“Banged-Up Heart” by Shirley Melis

Banged-Up Heart Book Cover
Banged-Up Heart Book Cover

“Banged-Up Heart” by Shirley Melis

Banged-up Heart: Dancing with Love and Loss”, a memoir by Shirley Melis, tells the story of a strong, resilient as she copes with loss, love, and life. Melis, was in her mid-60’s, just getting over mourning the sudden death of her first husband when she meets another love of her life, John. She and John, recently retired to pursue a dream to become a successful photographer, have a whirlwind courtship. John lives in Santa Fe, New Mexico and Melis lives outside of Washington, DC. He courts her via email and long weekends spent together in her condo. After Melis proposes to John during a two-week visit, he talks her into retiring to travel the world with him and to pursue her dreams of writing books. After an exotic safari to Africa as their honeymoon,they make plans to travel to places like the Galapagos Islands, France, and across the world.

The second half of the book takes a serious, deadly turn. John had mentioned at their first meeting that he was battling a rare form of cancer, but that it seemed to be under control. The cancer comes back with devastating affects about one year into their relationship. John’s struggle against the inexorable cancer is more of a delaying tactic than a life-and-death struggle. Melis has her own struggles. She is totally wrapped up in John, his fight, and the dreams he won’t live to realize. While supporting John’s medical needs and wishes, she has to deal with the logistics of caring for a tall man who is being debilitated by illness while battling with insurance company and medical and care institution  bureaucracies. And there is the issue of having to take care of her own health and mental well being.

The part that hit home with me was Melis’ struggles with the realization that their dreams of living out their golden years together will not be realized. They will run out of time before John’s dream of having his own gallery show of his photographs can be realized; the  trip to the Galapagos Islands they had planned for the fall will not happen; their dream of publishing a book of his photographs accompanied her writing will not happen.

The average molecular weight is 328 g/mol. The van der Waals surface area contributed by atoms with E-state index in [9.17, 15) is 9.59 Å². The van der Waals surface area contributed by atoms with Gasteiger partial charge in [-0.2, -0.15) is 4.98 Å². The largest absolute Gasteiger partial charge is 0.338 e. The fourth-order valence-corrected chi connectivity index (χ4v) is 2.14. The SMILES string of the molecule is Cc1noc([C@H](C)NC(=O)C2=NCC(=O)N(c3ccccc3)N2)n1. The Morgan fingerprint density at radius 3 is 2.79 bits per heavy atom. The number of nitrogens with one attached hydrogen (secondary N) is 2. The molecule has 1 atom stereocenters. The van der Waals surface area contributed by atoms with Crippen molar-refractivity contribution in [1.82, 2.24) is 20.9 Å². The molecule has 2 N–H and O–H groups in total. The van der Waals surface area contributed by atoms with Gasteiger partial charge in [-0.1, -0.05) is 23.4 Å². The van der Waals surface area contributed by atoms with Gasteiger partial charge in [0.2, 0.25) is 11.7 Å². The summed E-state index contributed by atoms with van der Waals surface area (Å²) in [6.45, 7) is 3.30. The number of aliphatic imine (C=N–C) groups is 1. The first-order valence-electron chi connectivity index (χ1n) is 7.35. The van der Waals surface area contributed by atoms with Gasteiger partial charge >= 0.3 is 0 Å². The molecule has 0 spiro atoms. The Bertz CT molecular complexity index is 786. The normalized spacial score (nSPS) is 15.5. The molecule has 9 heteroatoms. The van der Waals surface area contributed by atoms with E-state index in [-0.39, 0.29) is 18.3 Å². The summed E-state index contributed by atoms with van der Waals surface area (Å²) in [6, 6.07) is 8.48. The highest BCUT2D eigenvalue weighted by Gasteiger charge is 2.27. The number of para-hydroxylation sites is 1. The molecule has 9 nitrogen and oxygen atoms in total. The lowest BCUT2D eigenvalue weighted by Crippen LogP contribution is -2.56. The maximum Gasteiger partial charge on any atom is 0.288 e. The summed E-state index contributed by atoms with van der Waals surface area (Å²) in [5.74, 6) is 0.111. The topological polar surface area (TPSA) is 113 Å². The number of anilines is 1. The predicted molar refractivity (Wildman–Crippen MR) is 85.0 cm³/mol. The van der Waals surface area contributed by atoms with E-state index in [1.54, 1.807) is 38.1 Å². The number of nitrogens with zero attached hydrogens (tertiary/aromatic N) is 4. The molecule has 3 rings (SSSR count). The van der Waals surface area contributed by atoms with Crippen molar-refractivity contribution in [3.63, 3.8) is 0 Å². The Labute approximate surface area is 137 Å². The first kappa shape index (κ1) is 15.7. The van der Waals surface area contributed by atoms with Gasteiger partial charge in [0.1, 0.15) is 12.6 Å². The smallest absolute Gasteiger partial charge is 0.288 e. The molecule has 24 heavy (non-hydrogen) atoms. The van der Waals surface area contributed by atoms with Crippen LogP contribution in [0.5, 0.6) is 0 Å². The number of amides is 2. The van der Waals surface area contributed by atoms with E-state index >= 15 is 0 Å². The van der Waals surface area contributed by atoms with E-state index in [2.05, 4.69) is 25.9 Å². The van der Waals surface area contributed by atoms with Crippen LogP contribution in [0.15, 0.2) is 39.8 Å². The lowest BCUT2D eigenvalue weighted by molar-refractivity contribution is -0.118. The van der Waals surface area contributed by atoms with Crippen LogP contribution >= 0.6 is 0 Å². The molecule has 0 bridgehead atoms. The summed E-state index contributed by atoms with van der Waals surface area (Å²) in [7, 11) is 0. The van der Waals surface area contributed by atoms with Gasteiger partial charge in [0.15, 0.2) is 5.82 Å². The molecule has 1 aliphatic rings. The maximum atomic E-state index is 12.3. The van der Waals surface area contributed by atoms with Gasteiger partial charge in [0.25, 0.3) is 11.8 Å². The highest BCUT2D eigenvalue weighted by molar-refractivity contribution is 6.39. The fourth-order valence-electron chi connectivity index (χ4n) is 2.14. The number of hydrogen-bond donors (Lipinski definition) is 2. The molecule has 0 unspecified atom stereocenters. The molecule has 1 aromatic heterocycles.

But Melis survives. After his passing, she finishes furnishing John’s house in Santa Fe and splits her time between Santa Fe and Reston. She works with a local gallery to mount a small show of John’s photos. And she goes on the trip to the Galapagos, by herself. Melis is scarred by the loss of two husbands, one totally unexpected and one, while not as unexpected, probably more  traumatic and crushing.

While we often think of people, especially woman, in the 60’s and older as being weak and somewhat frail, Melis disproves this idea. She comes out of her experiences bent, maybe, but certainly not broken. Is she “stronger” for the experience? Nobody is stronger for having gone through what she did. One has to be strong, maybe unknowingly, to survive such an ordeal. And Melis demonstrated this inner strength.  She is a survivor and seems to be doing quite well. She has had a long-time plan to write a book about strong, thriving women in their 60’s, 70’s, 80’s, and 90’s. “”Banged-Up Heart” shows that she would be a good person to include in the new book.

Posted in Getting Older, Reading, reviews Tagged with: , , ,

Getting Older, Sliding into Getting Old

I’ve come to that point in my life where I can no longer fool myself, or anyone else for that matter. Actually, I probably haven’t been fooling anyone else for 15 to 20 years. I’m not just “getting older” anymore. I am just plain “old”. It was probably in my late 40s that I first admitted to “getting older”. Maybe I wasn’t as young as I used to be, but I wasn’t “old” yet. Grandparents were old. My parents were old. But I didn’t look or act like them. And I was a Baby Boomer. So I couldn’t possibly be old yet.